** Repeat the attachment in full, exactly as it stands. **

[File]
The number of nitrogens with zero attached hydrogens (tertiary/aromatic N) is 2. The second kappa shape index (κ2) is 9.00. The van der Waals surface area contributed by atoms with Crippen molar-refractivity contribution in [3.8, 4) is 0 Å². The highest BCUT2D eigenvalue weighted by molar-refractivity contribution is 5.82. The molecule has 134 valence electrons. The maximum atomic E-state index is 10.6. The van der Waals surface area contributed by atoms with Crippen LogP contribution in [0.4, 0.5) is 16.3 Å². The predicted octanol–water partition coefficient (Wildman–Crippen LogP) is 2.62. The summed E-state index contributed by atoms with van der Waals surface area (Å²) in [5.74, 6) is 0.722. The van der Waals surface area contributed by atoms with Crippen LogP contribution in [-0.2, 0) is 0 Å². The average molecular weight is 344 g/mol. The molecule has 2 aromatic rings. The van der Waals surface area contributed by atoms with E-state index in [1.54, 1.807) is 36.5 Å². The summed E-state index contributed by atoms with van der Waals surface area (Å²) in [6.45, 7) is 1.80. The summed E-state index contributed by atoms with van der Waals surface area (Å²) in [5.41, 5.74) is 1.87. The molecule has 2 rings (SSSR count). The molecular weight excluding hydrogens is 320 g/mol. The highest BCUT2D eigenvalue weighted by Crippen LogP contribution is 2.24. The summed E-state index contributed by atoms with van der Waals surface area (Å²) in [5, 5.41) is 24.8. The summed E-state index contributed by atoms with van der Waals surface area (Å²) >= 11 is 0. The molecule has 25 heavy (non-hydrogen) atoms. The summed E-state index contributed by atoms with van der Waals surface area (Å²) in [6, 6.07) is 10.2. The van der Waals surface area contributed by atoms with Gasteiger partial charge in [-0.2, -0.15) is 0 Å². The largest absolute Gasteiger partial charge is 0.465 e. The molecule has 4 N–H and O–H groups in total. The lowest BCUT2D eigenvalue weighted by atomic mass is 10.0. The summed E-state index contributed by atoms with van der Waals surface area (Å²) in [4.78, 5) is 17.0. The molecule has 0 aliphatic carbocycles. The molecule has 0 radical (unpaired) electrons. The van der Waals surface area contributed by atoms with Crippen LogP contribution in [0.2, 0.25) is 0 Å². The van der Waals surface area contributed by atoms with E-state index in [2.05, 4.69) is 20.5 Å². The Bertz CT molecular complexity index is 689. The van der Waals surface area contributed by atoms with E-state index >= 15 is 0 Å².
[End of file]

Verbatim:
The number of nitrogens with zero attached hydrogens (tertiary/aromatic N) is 2. The second kappa shape index (κ2) is 9.00. The van der Waals surface area contributed by atoms with Crippen molar-refractivity contribution in [3.8, 4) is 0 Å². The highest BCUT2D eigenvalue weighted by molar-refractivity contribution is 5.82. The molecule has 134 valence electrons. The maximum atomic E-state index is 10.6. The van der Waals surface area contributed by atoms with Crippen LogP contribution in [0.4, 0.5) is 16.3 Å². The predicted octanol–water partition coefficient (Wildman–Crippen LogP) is 2.62. The summed E-state index contributed by atoms with van der Waals surface area (Å²) in [5.74, 6) is 0.722. The van der Waals surface area contributed by atoms with Crippen LogP contribution in [-0.2, 0) is 0 Å². The average molecular weight is 344 g/mol. The molecule has 2 aromatic rings. The van der Waals surface area contributed by atoms with E-state index in [1.54, 1.807) is 36.5 Å². The summed E-state index contributed by atoms with van der Waals surface area (Å²) in [6.45, 7) is 1.80. The summed E-state index contributed by atoms with van der Waals surface area (Å²) in [5.41, 5.74) is 1.87. The molecule has 2 rings (SSSR count). The molecular weight excluding hydrogens is 320 g/mol. The highest BCUT2D eigenvalue weighted by Crippen LogP contribution is 2.24. The summed E-state index contributed by atoms with van der Waals surface area (Å²) in [5, 5.41) is 24.8. The summed E-state index contributed by atoms with van der Waals surface area (Å²) >= 11 is 0. The molecule has 25 heavy (non-hydrogen) atoms. The summed E-state index contributed by atoms with van der Waals surface area (Å²) in [6, 6.07) is 10.2. The van der Waals surface area contributed by atoms with Gasteiger partial charge in [-0.2, -0.15) is 0 Å². The largest absolute Gasteiger partial charge is 0.465 e. The molecule has 4 N–H and O–H groups in total. The lowest BCUT2D eigenvalue weighted by atomic mass is 10.0. The summed E-state index contributed by atoms with van der Waals surface area (Å²) in [4.78, 5) is 17.0. The molecule has 0 aliphatic carbocycles. The molecule has 0 radical (unpaired) electrons. The van der Waals surface area contributed by atoms with Crippen LogP contribution in [0.2, 0.25) is 0 Å². The van der Waals surface area contributed by atoms with E-state index in [2.05, 4.69) is 20.5 Å². The Bertz CT molecular complexity index is 689. The van der Waals surface area contributed by atoms with E-state index >= 15 is 0 Å².